The audience stood and cheered as 139 young men and women proudly filed into the Skyview High School gymnasium south of Soldotna for their commencement ceremony Wednesday evening. Above them spread a banner reading "Our past is behind us; our present is with us; our future in the new century will be waiting for us" -- the class motto coined by senior Auneka Timblin.
The Class of 2000 stands out not only for its place on the hinge of historical eras, but at Skyview for its energy and quirky individualism. Guest speaker Rob Sparks, teacher and class adviser, told the graduates that they had been both a challenge and an inspiration to the faculty with their questioning and exuberance.
As an example, he alluded to a group of students who intentionally did poorly on the standardized California Achievement Test. Such student protests against homogenized educational standard measures are spreading throughout the nation, he noted.
"The class demanded individual instruction and refused to be molded," he said. "You cannot measure the strength of this class with pencil and paper. Their strength is in the heart."
Their energy reminded him of the idealism of youth and how he had missed it in past years when teens sounded like jaded and disgruntled adults. The outgoing seniors have asked teachers a lot of probing, thought-provoking questions and pushed boundaries on the road to maturity, he said.
"They have not let themselves be led on a leash," he said.
Sparks urged them to keep that energy while gaining respect for the wisdom of their elders.
"You have rekindled my hope in the future," he told them. "Thank you for four powerful years. You will not be forgotten."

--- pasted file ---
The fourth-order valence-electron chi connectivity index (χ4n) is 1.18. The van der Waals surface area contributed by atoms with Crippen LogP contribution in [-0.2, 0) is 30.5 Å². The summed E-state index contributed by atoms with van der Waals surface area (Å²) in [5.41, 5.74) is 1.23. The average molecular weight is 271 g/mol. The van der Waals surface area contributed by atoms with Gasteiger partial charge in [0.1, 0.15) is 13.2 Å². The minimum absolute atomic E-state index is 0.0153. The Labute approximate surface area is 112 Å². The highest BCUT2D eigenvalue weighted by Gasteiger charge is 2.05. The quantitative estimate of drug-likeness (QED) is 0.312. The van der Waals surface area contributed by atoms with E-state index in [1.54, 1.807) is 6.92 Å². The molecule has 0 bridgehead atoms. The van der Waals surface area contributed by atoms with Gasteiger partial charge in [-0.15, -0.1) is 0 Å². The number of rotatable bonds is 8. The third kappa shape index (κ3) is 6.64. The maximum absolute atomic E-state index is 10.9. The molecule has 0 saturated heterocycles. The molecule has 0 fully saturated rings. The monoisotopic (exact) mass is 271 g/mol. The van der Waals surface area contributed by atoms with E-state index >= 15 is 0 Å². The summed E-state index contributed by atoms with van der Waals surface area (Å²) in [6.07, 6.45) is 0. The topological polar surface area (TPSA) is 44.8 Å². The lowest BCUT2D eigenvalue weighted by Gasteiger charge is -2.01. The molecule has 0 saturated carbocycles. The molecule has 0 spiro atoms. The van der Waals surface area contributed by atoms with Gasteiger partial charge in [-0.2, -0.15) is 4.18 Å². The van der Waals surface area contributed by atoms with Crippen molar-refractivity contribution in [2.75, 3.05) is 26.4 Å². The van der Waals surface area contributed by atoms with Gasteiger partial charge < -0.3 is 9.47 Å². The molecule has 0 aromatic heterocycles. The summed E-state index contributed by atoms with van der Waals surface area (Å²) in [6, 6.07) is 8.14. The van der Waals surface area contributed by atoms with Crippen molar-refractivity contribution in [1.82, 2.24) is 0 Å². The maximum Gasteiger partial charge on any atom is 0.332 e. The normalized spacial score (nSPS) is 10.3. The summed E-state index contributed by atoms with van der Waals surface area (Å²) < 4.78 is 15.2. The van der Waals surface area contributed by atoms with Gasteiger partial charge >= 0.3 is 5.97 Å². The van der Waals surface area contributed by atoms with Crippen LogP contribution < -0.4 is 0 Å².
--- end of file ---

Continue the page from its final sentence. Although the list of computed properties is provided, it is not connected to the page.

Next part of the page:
Laura Endries, treasurer of the student executive board, had high praises for Sparks' role when she introduced him.
"He has been at our side for the past four years," she said, as students gave their former teacher a standing ovation.
The musical selections were an integral part of the evening. The most emotional moment came when Katie Darling, accompanied by her brother, Neil, sang "Letting Go," a gentle song about children leaving home to strike out on their own. Her heartfelt performance brought tears to people's eyes.
Also performing were the Skyview Band, the Skyview Swing Choir, Jodi Hendrickson and Shiela Isaak, who sang "The Star Spangled Banner."
The national anthem was not Isaak's only high note of the evening. The talented young lady also was the class valedictorian. Her address to the audience was brief.
"Always remember it is your day to shine," she told her classmates.
She emphasized thanking families and educators for their role in bringing her generation this far, and ended with the musical benediction, "As You Go On Your Way."
Salutatorian Abby Barnes spoke of changes the students had gone through, the turning point graduation represented and the challenges ahead.
Assistant Superintendent Todd Syverson, and school board members Nels Anderson and Deborah Mullins joined teachers Paul Zobeck, Terri Zopf-Schloessler, Dale Moon and Curtis Terrill in presenting the diplomas.
Monica Downing, Autumn Thurmond and Jessica Dalebout gave a slide show. The turning of the tassels was led by Endries, Brittany Swanson and Stephanie St.Clair, who also gave the greeting. Blake Colton, executive board president, made the closing remarks.
Principal John Pothast summed up the essence of the gathering when he presented the class to the community.
He called graduation a paradox of the mixed emotions of anticipation and apprehension.
The Class of 2000 always has had a mystique because of the year, he noted.
"I have no doubt you will have tremendous success," he told them. "You do hold a special place in history, but that history is just beginning."
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